Alzheimer’s disease is one of the notorious rocks of drug development. Around it are piles of debris, shipwrecks of clinical research programs large and small. But late last week, as yet another company sailed in close, something new happened.
Unfortunately, that may not mean “new” an in “good”. A small company called AFFiRiS (that’s really how they spell it) was testing a vaccine against beta-amyloid (an idea that has been tried numerous times before, although with the immune system you never know what’ll happen next). Here’s what happened next:
On June 4, AFFiRiS AG offered a smattering of results from its Phase 2 clinical trial of AD02, an active vaccine for Alzheimer’s disease derived from the company’s proprietary method of making synthetic antigens based on the Aβ peptide. At a press conference in Vienna, company scientists reported that among older people with early Alzheimer’s, a placebo group fared better than any other. Patients in this group reportedly had less cognitive decline over the course of 18 months, correlating with less hippocampal shrinkage. This group had been injected not with any Aβ-based antigen, but only with what the company calls an immunomodulator that was part of the AD02 formulation. Company scientists then named this placebo formulation AD04, and said they planned to explore options for clinical development.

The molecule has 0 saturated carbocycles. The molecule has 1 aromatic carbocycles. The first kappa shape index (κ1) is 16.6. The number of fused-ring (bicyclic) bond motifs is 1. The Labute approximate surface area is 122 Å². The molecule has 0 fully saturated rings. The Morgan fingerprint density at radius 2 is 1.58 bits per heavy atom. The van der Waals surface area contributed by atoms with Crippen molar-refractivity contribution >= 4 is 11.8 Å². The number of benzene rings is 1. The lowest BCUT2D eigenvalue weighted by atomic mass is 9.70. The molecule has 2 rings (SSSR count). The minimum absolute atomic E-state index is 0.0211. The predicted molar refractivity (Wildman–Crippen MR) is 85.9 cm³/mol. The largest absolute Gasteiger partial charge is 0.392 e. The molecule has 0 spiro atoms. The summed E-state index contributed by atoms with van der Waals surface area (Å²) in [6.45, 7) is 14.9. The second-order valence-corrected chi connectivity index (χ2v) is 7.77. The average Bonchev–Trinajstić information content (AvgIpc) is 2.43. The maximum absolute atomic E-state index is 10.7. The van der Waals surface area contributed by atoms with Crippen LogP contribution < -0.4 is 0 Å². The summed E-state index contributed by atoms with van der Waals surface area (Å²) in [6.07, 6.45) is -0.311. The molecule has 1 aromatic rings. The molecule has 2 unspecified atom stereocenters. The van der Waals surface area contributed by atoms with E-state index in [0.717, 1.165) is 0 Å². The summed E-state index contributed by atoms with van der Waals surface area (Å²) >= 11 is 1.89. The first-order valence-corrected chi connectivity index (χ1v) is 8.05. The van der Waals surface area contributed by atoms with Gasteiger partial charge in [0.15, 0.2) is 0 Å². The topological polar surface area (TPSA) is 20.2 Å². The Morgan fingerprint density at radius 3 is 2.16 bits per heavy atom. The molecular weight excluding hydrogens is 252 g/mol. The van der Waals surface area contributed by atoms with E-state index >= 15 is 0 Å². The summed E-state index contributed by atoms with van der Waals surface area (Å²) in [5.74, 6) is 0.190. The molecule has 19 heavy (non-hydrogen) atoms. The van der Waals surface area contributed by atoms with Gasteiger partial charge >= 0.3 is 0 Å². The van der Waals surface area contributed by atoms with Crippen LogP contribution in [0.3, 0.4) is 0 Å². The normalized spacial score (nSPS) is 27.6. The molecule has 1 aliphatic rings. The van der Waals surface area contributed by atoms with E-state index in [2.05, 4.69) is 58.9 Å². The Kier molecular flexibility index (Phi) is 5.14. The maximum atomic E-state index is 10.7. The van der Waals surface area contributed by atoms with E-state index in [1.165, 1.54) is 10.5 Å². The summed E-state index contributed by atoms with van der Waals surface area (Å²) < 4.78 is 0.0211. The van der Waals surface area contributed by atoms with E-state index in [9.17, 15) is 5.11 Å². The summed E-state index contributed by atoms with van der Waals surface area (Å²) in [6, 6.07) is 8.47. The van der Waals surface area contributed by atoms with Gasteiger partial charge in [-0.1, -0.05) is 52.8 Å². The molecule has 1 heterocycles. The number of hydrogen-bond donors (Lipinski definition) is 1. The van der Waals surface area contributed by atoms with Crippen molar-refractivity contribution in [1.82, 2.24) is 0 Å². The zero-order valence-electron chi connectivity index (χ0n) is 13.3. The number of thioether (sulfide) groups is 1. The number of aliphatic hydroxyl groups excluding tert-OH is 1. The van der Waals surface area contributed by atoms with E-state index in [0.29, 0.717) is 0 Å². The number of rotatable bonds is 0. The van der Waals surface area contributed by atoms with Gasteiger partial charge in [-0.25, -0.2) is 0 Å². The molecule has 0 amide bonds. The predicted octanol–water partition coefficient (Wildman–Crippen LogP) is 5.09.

Now, not every story about this actually picks up on this switcheroo. Try this one: you’d think that the company marched into the clinic with several vaccine ideas and got one of them to work. But that’s not what happened.
I’m having a lot of trouble with this idea. Serendipitous discoveries there are, and this may be one of them. But I very much doubt it. The company provided no real data in their announcement – no error bars, no actual numbers. The “immunomodulator” was present in the actual vaccine formulation, but those patients (apparently) showed no effect. That Alzforum story linked above also notes that the company took two clinical rating scales, usually used separately and combined them into their own composite score. It is generally a safe bet that no one does that unless that was the only way that their results look promising.
So no, I have to disagree with the company that these results represent some sort of breakthrough. Breakthroughs in the clinic have clearly stated sample sizes, and error bars, and don’t require any mixing and stirring of the numbers. Odds are excellent that this is noise. AFFiRiS (can’t say I enjoy typing that) can move ahead with its mysterious immunomodulator if they like, and for the sake of Alzheimer’s patients everywhere we can hope that it does something. But when a small company tries to say “Oh look, turns out our control group is actually a new Alzheimer’s therapy! Isn’t that great!”, well, I think some skepticism is appropriate.